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Methods for monitoring the abundance of the Northern Australian mud crab Scylla serrata

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Hay, TA (2009) Methods for monitoring the abundance of the Northern Australian mud crab Scylla serrata. Research Master thesis, University of Tasmania.

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Abstract

The final outcomes of the 1996 Northern Territory mud crab (Scylla serrata) fishery assessment recommended the development of alternate methods for monitoring the abundance and habitat of this species; citing difficulties with analyses of simple CPUE data. In particular the assessment team recommended the testing of a model where:

Abundance = area of critical habitat x density of animals per unit of habitat

Determination of the suitability of this model required the estimation of two parameters: the area of each critical habitat type and the abundance of crabs per unit of critical habitat type.
Consultation with fishery stakeholders, review of historical fishery information and a survey of the literature provided information on the key habitat associations of the mud crab. The two habitats of primary interest, mangroves and mud flats, are generally remote and difficult to access in northern Australia. An existing regional wetland dataset collected using remote-sensing techniques (Landsat ETM+ imagery) was identified and additional analyses were completed providing estimates of area of mangrove, mangrove lined waterways, and mud flat foreshore for each fishing grid.
Methods to estimate mud crab abundance within habitat type were reviewed for fitness against species behaviour and environmental conditions. Due to the dynamic nature of this fishery my initial work focused on gaining an understanding of the potential uncertainties in meeting the analysis assumptions. Preliminary studies were undertaken to test various assumptions and uncertainties, such as environmental and biological effects on catchability. An examination of crab movement patterns during short term study periods demonstrated little evidence of large scale movement and a general acceptance of the assumption of a closed population.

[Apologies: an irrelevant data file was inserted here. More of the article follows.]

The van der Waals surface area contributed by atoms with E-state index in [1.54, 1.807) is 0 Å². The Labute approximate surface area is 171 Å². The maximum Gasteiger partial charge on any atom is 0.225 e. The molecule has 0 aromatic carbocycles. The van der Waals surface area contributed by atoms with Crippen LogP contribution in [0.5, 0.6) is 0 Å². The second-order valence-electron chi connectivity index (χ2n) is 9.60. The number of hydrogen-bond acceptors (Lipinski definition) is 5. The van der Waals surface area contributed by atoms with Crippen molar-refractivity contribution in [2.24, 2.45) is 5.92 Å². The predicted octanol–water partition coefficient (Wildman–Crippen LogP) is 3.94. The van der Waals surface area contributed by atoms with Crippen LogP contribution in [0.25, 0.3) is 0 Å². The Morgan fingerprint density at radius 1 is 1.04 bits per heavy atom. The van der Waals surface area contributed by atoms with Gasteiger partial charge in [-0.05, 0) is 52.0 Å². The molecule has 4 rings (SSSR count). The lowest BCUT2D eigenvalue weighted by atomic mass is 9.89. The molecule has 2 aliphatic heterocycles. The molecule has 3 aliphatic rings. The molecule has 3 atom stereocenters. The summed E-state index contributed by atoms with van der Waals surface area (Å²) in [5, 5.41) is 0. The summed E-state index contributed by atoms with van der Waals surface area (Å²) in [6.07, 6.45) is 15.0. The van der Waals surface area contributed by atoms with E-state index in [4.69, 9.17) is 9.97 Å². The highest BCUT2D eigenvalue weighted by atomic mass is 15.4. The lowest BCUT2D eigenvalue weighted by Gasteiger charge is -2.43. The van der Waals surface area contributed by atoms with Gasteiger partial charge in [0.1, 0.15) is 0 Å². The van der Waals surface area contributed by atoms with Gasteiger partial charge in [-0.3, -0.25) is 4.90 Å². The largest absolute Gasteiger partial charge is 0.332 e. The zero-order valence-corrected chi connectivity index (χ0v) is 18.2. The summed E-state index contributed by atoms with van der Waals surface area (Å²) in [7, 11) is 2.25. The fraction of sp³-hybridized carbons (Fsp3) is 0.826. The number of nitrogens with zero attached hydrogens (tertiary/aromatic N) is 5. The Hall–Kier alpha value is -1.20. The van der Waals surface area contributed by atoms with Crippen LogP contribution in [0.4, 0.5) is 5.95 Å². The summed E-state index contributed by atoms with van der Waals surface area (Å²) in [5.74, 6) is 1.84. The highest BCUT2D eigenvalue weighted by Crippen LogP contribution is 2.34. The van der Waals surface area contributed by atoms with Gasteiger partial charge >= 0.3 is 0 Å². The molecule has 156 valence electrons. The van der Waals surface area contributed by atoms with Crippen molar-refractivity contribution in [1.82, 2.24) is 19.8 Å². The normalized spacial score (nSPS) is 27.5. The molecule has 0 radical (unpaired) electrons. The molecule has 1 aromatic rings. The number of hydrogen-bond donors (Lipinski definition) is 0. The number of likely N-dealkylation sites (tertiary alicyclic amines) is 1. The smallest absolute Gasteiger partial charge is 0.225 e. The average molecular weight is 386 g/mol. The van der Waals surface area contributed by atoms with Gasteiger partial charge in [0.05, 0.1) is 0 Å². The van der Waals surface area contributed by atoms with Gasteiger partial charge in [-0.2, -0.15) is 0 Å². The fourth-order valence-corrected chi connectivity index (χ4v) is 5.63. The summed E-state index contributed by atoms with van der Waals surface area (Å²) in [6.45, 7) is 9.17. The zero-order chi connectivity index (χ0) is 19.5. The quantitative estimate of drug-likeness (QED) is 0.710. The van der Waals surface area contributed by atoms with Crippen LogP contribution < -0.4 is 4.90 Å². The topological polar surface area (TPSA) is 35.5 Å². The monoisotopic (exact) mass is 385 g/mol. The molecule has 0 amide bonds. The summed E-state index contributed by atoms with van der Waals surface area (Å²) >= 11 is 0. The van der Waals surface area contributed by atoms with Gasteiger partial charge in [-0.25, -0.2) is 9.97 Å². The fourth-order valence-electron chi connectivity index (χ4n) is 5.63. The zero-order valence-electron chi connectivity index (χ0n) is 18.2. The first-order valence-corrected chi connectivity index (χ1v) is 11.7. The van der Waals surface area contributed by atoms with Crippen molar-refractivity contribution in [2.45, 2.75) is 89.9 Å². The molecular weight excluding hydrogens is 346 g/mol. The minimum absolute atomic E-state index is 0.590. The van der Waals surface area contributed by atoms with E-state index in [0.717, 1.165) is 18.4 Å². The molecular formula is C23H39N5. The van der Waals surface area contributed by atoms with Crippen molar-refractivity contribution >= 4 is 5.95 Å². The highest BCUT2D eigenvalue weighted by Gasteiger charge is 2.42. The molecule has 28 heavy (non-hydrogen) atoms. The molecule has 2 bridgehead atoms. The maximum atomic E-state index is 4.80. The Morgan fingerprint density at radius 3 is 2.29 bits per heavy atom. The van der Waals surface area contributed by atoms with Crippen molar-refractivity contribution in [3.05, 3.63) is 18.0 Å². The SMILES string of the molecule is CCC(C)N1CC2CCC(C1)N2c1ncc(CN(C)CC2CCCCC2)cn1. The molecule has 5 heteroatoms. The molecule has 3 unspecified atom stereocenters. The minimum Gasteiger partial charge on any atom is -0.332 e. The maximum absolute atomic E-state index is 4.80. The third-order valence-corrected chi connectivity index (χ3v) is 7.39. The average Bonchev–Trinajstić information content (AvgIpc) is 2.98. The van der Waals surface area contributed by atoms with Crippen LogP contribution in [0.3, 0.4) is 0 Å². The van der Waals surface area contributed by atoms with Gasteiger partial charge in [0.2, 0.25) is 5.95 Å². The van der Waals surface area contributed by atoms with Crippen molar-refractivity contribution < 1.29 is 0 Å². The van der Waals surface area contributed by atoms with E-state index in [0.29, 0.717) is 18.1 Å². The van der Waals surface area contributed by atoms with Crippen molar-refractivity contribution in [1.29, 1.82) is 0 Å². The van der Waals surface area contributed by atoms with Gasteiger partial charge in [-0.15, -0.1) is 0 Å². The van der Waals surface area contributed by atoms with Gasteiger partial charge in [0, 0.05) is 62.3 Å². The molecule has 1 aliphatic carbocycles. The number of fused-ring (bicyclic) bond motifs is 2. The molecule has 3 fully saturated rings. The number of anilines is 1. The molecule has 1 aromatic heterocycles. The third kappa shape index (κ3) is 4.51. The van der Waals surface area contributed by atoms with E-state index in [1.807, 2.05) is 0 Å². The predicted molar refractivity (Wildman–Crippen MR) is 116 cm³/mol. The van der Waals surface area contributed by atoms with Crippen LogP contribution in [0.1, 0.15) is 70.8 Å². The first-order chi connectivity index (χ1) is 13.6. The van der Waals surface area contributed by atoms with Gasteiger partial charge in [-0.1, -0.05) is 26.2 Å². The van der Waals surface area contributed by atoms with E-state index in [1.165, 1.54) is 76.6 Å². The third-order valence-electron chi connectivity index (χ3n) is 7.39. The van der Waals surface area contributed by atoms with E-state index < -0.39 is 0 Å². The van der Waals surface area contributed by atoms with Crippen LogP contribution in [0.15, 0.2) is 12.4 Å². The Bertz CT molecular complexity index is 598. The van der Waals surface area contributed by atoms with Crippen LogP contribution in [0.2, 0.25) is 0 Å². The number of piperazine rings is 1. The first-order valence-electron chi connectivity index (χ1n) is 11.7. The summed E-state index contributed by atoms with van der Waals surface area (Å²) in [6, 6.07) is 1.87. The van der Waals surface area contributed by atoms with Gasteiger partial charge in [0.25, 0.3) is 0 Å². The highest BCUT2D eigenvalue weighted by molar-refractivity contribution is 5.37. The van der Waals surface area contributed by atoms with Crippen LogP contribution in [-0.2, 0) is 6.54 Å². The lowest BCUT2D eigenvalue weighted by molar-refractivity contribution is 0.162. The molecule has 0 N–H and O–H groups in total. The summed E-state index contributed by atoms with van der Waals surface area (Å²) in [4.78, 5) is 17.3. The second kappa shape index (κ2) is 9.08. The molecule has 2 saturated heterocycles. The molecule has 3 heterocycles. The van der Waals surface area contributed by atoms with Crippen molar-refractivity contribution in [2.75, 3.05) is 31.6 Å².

Mark recapture techniques previously utilised in terrestrial animal abundance estimation were applied for the first time in a marine environment. A new study approach incorporating depletion and mark recapture methods was utilised for mangrove-lined streams and a novel trapping web design for the foreshore mudflat areas. The biomass estimates obtained from these studies were then assessed against four commonly used fishery assessment metrics, commercial catch, commercial effort, commercial CPUE, fishery independent CPUE. Commercial CPUE performed poorly and fishery independent CPUE data partially supported observed trends in the catch. These results provide support that CPUE data performs poorly in assessment of this fishery. Biomass estimates obtained from the mark recapture studies demonstrated very similar temporal trends at both study sites providing good support for the fishery independent methods tested in this project.

Item Type: Thesis (Research Master)
Copyright Information:

Copyright 2009 the author

Additional Information:

Thesis (MSc)--University of Tasmania, 2009. Includes bibliographical references

Date Deposited: 19 Dec 2014 02:53
Last Modified: 02 May 2017 04:55
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